This is where microdosing comes in; phases 1 to 3 involve evaluating pharmacological doses generally first in human volunteers and then in patients for efficacy and safety. The hypothesis is that microdosing will help reduce or replace the extensive testing in animals of the many compounds that do not have desirable pharmacokinetic properties in humans and subsequently would be rejected. But what is a microdose, and how could it help?
A microdose is so small that it is not intended to produce any pharmacologic effect when administered to humans and therefore is also unlikely to cause an adverse reaction. For practical purposes this dose is defined as 1/100th of that anticipated to produce a pharmacological effect, or 100 micrograms, whichever is the smaller (6).
The interest in giving such a microdose to humans early in
the drug development process is centred on the view that many
of the processes controlling the pharmacokinetic profile of a
compound are independent of dose level. Therefore, a microdose
will provide sufficiently useful pharmacokinetic information to
help decide whether it is worth continuing compound
development, which includes, for example, toxicity testing in
Regulatory requirements for human pharmaceutical testing
For ethical and safety reasons, and a requirement by regulatory authorities worldwide, no test substance can be given to humans without first demonstrating some evidence of its likely risk. This evidence is provided by a mixture of in vitro and animal data that conforms to requirements laid down by regulatory agencies worldwide (7).
In vivo safety assessment is required to be conducted in at least two animal species, one rodent, usually the rat, and one non-rodent, usually, but not always, the dog. The safety profile of the compound must be tested at sufficiently high doses and durations to produce exposure of the compound and its metabolites in the body at, or in excess of, that likely to be experienced during human clinical use.
Any compound shown to produce unacceptable adverse effects
under these test conditions is dropped. For example, if severe
liver toxicity in the test animal was observed for a compound
it would be dropped from development. In this manner, some
assurance is provided that compounds to be given to humans are
likely to be reasonably safe. However, this is at the cost of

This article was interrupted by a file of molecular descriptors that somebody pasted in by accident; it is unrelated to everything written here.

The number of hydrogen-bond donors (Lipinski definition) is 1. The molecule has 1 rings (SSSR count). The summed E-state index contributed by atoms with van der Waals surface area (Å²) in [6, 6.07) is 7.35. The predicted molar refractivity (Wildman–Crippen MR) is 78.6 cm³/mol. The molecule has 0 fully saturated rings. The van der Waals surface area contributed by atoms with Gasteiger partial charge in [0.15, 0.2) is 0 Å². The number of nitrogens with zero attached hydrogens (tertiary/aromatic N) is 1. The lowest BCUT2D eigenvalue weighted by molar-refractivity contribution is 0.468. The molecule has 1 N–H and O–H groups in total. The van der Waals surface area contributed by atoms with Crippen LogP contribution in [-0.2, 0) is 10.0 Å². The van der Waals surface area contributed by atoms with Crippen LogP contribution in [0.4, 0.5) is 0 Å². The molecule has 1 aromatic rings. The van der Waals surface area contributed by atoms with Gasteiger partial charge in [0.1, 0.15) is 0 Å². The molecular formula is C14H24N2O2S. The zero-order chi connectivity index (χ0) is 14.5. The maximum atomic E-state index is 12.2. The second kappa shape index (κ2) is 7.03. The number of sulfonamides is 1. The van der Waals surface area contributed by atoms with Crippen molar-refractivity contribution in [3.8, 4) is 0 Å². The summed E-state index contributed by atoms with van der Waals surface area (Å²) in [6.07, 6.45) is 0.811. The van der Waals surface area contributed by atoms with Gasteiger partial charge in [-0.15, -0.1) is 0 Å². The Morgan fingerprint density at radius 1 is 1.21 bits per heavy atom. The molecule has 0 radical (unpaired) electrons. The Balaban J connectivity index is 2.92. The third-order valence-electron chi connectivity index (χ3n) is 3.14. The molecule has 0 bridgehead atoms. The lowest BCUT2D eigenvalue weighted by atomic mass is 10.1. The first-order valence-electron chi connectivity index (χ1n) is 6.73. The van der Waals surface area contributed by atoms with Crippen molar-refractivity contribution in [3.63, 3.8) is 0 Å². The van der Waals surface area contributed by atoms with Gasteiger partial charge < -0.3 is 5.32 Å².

exposing animals to compounds that either will never be given
to humans, because of the adverse profile in animals, or they
are subsequently dropped during human and clinical drug
development, for example, because of an inappropriate PK
Microdosing and the impact on animal use
In this context, the major benefit of microdosing in humans is apparent. Benefits of microdosing in humans are threefold.
Table 1. The effect of microdosing on animal use
The microdosing era: technical and regulatory advances
While conceptually appealing, microdosing has only become a reality in recent years on two accounts. The first is technical, associated with the availability of very highly sensitive and specific methods capable of determining minute quantities of the drug and its metabolites in the body, usually in plasma or blood. The most common of these techniques is liquid chromatography coupled with tandem mass spectrometry (LC-MS-MS). However, in the context of microdosing, even this technique, capable of measuring down to hundreds of picograms/millilitre, is insufficiently sensitive for the purpose. Due to the limitations of LC-MS-MS, an alternative method, Accelerator Mass Spectrometry (AMS) (Fig 3), is likely to be the analytical tool most widely used in microdosing (9). AMS has been used in carbon dating and is exquisitely sensitive, being capable of directly counting individual atoms. An idea of the sensitivity of AMS can be appreciated by its ability to detect a liquid compound even after one litre of it has been diluted in the entire oceans of the world. A feature of AMS is that compounds must be isotopically labeled, most commonly with 14C. This might be viewed as a disadvantage, but in practice it is not generally a problem and can indeed be an advantage.
One regulatory requirement of any drug is an accurate
characterization of its fate in the body with time after
administration. This characterization is undertaken by giving
subjects the radiolabeled drug and following the fate of the
total radioactivity and individual metabolic components, in
plasma and excreta. As such, potentially promising compounds
will always be radiolabeled in anticipation of this
requirement. Furthermore, the dose of radiolabeled compound
required for human AMS studies is only in the order of 100